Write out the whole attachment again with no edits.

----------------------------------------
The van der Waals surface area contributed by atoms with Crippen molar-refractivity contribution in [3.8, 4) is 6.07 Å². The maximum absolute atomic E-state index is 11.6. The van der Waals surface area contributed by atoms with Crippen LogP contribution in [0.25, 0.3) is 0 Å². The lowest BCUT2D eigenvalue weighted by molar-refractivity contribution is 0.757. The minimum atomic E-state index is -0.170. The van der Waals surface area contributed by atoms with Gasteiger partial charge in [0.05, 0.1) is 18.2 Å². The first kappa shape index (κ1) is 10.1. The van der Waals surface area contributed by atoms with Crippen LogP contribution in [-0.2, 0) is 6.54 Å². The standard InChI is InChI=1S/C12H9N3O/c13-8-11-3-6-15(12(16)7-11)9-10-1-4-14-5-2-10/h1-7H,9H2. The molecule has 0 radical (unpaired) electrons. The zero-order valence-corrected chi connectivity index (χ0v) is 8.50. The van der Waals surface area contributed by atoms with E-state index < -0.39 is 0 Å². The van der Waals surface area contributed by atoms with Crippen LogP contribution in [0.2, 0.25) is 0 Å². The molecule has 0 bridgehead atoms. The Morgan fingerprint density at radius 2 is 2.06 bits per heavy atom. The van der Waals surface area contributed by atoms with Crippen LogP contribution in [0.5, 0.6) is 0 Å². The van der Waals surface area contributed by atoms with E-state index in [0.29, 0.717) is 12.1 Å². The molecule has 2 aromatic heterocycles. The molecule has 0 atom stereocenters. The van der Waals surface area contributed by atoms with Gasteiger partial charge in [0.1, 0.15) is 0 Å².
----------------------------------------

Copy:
The van der Waals surface area contributed by atoms with Crippen molar-refractivity contribution in [3.8, 4) is 6.07 Å². The maximum absolute atomic E-state index is 11.6. The van der Waals surface area contributed by atoms with Crippen LogP contribution in [0.25, 0.3) is 0 Å². The lowest BCUT2D eigenvalue weighted by molar-refractivity contribution is 0.757. The minimum atomic E-state index is -0.170. The van der Waals surface area contributed by atoms with Gasteiger partial charge in [0.05, 0.1) is 18.2 Å². The first kappa shape index (κ1) is 10.1. The van der Waals surface area contributed by atoms with Crippen LogP contribution in [-0.2, 0) is 6.54 Å². The standard InChI is InChI=1S/C12H9N3O/c13-8-11-3-6-15(12(16)7-11)9-10-1-4-14-5-2-10/h1-7H,9H2. The molecule has 0 radical (unpaired) electrons. The zero-order valence-corrected chi connectivity index (χ0v) is 8.50. The van der Waals surface area contributed by atoms with E-state index < -0.39 is 0 Å². The van der Waals surface area contributed by atoms with Crippen LogP contribution in [0.2, 0.25) is 0 Å². The molecule has 0 bridgehead atoms. The Morgan fingerprint density at radius 2 is 2.06 bits per heavy atom. The van der Waals surface area contributed by atoms with Crippen LogP contribution in [0.5, 0.6) is 0 Å². The van der Waals surface area contributed by atoms with E-state index in [0.29, 0.717) is 12.1 Å². The molecule has 2 aromatic heterocycles. The molecule has 0 atom stereocenters. The van der Waals surface area contributed by atoms with Gasteiger partial charge in [0.1, 0.15) is 0 Å².